Joe Hill interview



Before he had Paxil, Joe Hill had comic books.

The writer fell into a state of depression and paranoia after the release of his successful 2007 debut novel Heart-Shaped Box. Every new attempt at a book was a mess, but writing his IDW comic book series Locke & Key proved to be the best prescription for creativity.

"I was really unhappy and confused, but never about the comic," Hill, 41, says. "I could sit down and I could write the comic, and I felt like the person I wanted to be."

The prose writing came around and he's had hits with both 2010's Horns and this year's NOS4A2, yet he still finds a youthful glee in comics. The two-chapter end of his long-running series begins with Locke & Key: Alpha No. 1, out Wednesday. And in November he'll launch Wraith: Welcome to Christmasland, a horror comic that ties into NOS4A2.

While Locke & Key is a coming-of-age story filtered through a dark, shadowy lens, Wraith is as "if Pixar made 30 Days of Night for the kiddies," Hill says.

Gabriel Rodriguez, the Locke & Key artist who's been his creative partner since the series started in 2008, calls Hill the "ultimate comic-book writer," whose gift is giving voice and depth to characters who are both believable and lovable.

"He knows how to measure and develop their human condition even against the bizarre or fantastic situations they might be facing," Rodriguez says. "That gives his writing a constant realistic appeal, even while facing situations as unreal as digging through the solid thoughts of a kid's mind inside a head opened with a magic key."

Hollywood has taken note of his talent, just as it has done with Hill's father, the novelist Stephen King (Joe Hill is a pen name; he was born Joseph Hillstrom King).

A 2011 TV pilot adaptation of Locke & Key wasn't picked up by Fox, but Universal Pictures and producers Roberto Orci and Alex Kurtzman are developing it as a possible movie trilogy. And the big-screen version of Horns had its world premiere at the Toronto International Film Festival on Friday, with Daniel Radcliffe starring as a young man who grows horns and has the ability to make people spill their darkest secrets.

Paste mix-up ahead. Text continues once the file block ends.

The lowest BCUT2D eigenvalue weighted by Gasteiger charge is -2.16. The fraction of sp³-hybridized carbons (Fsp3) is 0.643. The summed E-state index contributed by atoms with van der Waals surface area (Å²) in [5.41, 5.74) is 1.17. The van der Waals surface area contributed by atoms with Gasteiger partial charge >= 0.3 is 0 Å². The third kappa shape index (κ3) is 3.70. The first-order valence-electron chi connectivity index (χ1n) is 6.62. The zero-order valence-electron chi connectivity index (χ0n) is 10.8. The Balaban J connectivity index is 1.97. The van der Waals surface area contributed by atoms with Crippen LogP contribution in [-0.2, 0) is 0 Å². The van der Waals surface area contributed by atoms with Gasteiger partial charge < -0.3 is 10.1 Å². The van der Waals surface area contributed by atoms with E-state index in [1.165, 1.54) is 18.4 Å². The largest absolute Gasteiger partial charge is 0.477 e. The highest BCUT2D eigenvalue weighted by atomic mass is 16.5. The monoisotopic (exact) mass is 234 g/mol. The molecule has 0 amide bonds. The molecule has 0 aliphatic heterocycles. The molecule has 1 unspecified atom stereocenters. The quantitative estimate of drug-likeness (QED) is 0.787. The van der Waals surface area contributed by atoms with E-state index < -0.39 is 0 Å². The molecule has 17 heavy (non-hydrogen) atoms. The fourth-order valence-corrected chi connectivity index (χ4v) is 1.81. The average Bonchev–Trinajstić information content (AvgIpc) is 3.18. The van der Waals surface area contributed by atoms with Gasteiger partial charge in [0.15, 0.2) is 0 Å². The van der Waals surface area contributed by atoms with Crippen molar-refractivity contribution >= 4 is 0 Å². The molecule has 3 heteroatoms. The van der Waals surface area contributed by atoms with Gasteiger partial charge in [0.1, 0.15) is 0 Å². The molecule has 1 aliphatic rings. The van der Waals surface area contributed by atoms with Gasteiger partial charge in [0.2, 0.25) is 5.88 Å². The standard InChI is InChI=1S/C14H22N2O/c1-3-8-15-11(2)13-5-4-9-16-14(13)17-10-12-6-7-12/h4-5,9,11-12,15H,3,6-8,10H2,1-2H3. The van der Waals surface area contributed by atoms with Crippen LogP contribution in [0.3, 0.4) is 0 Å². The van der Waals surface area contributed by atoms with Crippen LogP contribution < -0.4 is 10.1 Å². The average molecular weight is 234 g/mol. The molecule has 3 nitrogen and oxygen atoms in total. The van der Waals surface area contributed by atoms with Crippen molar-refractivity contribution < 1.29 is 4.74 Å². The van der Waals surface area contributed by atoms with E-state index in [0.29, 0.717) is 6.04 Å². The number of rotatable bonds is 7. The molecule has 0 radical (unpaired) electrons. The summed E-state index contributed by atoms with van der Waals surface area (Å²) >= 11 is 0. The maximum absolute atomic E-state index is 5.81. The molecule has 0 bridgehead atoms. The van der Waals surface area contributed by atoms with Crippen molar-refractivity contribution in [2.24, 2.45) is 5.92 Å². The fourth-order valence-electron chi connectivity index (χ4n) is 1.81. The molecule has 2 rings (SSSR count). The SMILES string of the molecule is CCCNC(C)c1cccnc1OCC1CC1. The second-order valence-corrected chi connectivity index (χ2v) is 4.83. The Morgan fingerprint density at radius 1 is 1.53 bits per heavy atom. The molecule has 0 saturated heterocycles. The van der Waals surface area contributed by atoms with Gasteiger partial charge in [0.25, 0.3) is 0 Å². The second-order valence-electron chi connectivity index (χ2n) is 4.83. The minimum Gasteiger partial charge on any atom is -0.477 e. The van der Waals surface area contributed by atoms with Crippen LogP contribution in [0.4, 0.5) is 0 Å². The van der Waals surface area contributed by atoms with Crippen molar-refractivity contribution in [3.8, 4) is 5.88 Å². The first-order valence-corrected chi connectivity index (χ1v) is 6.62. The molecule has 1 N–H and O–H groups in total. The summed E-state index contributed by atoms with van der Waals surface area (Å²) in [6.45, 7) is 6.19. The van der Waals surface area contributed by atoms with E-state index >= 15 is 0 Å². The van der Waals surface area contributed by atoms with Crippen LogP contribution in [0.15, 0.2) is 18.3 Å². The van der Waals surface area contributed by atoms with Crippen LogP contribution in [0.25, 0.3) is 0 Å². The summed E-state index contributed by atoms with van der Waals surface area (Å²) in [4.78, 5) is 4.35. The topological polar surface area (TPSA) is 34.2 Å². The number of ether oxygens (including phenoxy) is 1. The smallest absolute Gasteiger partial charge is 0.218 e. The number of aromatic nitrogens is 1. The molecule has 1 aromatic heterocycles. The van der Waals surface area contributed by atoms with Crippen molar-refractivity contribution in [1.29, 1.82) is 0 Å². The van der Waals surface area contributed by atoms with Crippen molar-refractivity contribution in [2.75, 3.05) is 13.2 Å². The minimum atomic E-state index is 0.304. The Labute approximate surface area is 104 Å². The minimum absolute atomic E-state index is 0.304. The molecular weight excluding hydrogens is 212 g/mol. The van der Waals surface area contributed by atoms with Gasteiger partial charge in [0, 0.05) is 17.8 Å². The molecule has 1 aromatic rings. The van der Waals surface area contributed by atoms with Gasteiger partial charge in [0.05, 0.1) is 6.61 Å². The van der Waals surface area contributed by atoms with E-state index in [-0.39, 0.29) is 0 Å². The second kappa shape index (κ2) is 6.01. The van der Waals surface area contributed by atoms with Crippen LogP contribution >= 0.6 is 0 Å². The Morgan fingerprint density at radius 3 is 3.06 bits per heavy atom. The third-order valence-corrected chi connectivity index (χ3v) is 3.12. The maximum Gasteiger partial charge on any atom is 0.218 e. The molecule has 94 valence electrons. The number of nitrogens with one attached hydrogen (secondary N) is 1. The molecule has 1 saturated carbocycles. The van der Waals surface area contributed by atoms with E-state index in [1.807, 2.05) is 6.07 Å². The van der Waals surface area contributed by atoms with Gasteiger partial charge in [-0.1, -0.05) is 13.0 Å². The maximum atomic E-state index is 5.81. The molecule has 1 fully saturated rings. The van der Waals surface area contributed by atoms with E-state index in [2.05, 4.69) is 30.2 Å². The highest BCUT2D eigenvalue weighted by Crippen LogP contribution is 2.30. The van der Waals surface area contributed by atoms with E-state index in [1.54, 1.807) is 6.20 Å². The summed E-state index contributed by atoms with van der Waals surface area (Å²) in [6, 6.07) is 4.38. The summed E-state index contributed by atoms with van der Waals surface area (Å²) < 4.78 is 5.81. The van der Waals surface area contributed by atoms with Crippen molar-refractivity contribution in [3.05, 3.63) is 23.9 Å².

With Locke & Key and Wraith finished, Hill is focusing on novels. Gunpowder has been on the back burner for too long, says the writer, and he's working on the first draft of The Fireman, a "scary" science-fiction story along the lines of Ray Bradbury or Richard Matheson.

Although the world at large knows him more for his novels, Hill still considers himself a comic-book writer first and foremost, and that's where he feels most at home.

"When I go to a comic-book convention, I'm completely Joe Hill and people want to talk to me about the comics. Things get a little cloudier sometimes if it's like a fantasy convention. There, I think people are a little more aware of my dad," he says.

"The larger comic-book community has way moved past the idea that I'm interesting because of who my dad is. They don't really care about that. They care about how Locke & Key is going to end."

I've been putting off reading Locke And key for too long.

once I finished the Authority ill probably check it out.

Thanks Paw Phone Post 3.0